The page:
Stacey Margaret Jones: From Starving to Strength with Running

Relaxing with an issue of People magazine spring 2008, I read what must have been a 20- to 30-word brief about a new book, Gaining: The Truth About Life After Eating Disorders by Aimee Liu. The blurb stated that those who had previously dealt with the syndrome often engaged in “punishing exercise” and were typically workaholics with few or no children.

I burst into tears.

The book’s author, herself a recovered anorexic, had written a comprehensive examination of life post-eating disorder, particularly that of “restricting anorexics” (those who limit their food intake as much as they can, sometimes eating nothing for days), in order to understand how they sought, found and maintained a healthy balance after conquering the disease. I bought and devoured the book.

My emotional reaction was probably due to my confrontation there and then with a fiction I had perpetuated for myself since I was 19, when I emerged from a six-week, in-patient eating disorders program in South Dakota: I was “recovered,” or perhaps even “cured,” of my disease.  But maybe I wasn’t over the whole thing after all. Maybe I was still living out those inclinations, just in different ways.

Reading this book, an incredibly insightful mix of memoir, interviews and research summary, I finally understood that an eating disorder isn’t something one suffers from and gets over; it’s a feature of a personality that’s flared up in reaction to a combination of nature, environment and emotional trauma. After the flare up is “contained” through treatment and ongoing counseling (a best-case scenario that I’ve been fortunate enough to experience), this foundational personality attribute is still part of the individual.

Liu quotes an eating disorders researcher, Sheila Reindl, who characterizes the phenomenon this way:

Recovery is like a big old house. … The anorexic or the bulimic is always going to live there. People sometimes think, I can evict her, I can get rid of that. But you don’t develop an eating disorder for no good reason. It’s a profound experience. So how could you wipe out that whole piece of your history? I prefer to think of it this way. [The anorexic] used to rule the house in a kind of tyranny. She was in charge of the kitchen, in charge of everything. Now she still gets to live there and she may still have some of those old fears and vulnerabilities, but she’s got only one room in the house and has to make way for more and more occupants as time passes (p. 125).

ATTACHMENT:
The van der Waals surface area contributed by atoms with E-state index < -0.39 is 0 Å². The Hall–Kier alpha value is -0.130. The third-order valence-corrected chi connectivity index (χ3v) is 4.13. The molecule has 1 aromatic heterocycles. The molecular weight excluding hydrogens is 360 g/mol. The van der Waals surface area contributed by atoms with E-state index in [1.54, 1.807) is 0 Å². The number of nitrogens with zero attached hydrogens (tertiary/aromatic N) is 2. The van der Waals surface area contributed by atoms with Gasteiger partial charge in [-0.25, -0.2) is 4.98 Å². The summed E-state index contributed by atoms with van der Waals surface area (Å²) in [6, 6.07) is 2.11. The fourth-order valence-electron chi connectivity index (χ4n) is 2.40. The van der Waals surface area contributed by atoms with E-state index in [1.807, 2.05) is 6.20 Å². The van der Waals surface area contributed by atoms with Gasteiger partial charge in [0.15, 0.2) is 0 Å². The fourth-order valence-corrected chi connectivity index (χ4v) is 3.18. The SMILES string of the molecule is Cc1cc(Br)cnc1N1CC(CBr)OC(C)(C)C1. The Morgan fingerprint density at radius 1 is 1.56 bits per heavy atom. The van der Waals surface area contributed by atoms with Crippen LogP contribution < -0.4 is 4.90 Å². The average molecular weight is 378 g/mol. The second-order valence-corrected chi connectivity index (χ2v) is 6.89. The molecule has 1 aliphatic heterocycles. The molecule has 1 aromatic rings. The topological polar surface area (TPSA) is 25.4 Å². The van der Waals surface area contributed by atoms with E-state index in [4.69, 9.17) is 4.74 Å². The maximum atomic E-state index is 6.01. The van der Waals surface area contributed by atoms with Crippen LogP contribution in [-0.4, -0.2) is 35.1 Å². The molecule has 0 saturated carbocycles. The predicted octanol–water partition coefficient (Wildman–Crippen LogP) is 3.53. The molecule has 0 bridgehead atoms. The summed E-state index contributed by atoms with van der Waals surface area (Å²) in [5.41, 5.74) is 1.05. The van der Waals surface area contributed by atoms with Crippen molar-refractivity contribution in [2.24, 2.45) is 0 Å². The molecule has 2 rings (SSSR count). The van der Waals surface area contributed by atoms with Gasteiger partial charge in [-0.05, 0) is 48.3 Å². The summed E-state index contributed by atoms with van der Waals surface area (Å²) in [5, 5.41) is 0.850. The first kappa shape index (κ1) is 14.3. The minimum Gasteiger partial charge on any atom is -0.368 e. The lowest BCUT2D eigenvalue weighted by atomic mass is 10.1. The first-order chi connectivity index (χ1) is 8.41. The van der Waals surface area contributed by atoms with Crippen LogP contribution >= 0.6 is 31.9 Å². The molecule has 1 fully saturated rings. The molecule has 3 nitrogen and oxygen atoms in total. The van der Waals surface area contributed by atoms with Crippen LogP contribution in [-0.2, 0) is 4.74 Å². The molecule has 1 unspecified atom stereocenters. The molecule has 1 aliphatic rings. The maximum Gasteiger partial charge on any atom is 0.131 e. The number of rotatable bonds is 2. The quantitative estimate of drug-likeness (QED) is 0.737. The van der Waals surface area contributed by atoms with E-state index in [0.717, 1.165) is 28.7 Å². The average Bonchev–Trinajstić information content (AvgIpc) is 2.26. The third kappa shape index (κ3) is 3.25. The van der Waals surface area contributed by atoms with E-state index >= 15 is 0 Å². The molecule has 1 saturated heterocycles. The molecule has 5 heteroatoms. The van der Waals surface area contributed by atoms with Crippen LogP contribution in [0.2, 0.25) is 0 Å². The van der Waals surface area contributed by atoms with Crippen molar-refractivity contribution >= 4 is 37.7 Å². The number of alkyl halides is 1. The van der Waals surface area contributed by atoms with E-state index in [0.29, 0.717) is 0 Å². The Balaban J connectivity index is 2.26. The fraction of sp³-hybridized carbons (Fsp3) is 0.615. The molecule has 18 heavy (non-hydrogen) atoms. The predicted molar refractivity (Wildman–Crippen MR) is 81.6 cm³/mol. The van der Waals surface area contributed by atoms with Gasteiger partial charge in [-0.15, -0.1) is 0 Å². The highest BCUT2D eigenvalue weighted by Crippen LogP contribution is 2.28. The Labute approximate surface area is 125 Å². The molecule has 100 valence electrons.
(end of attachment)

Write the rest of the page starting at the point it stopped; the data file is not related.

It’s been five years since I read Gaining, and its insight has become part of my psychological DNA. I see that running was my way of inviting a new occupant into the house of my psyche, someone to counter the old, dieting tyrant.

When I was thin from restricting food, I was tired, weak, vulnerable and depleted. Now that I am fit, I’m still exhibiting that controlling and disciplined attribute of my personality, but in contrast, I feel energized, strong and confident.

Let me be clear: I don’t run and work out just because of this need for control. I exercise because I enjoy the act of it, I sleep better, I have more energy throughout the day, I’m less stressed and I suffer fewer migraines than I used to.  And sometimes I go on the most beautiful, peaceful, euphoric outings. Any one of these benefits is reason enough to work out; in combination they can be addictive.

But I understand that part of the attraction to this way of life is rooted in a personality that wants to take charge of myself, my health and my body as a means of feeling that I have control over what happens to me in my life: I am not a leaf in the wind, damn it! Watch! I can run 20 miles!

Of course, not every athlete – runner, cyclist, dancer, yogini, general fitness buff – is fighting a control issue in this way, and there may be “healthier” motivations for the discipline such enterprises require to maintain year after year.

But I am who I am, and I prefer Strong Stacey to Starving Stacey. There’s more happiness here, more acceptance, more confidence and more fulfillment. A wider, more happily experienced life has opened up for me on the running trail. I understand and accept that I don’t run because I’m “sick.” I run because I am myself, and that’s what a healthy Stacey does.

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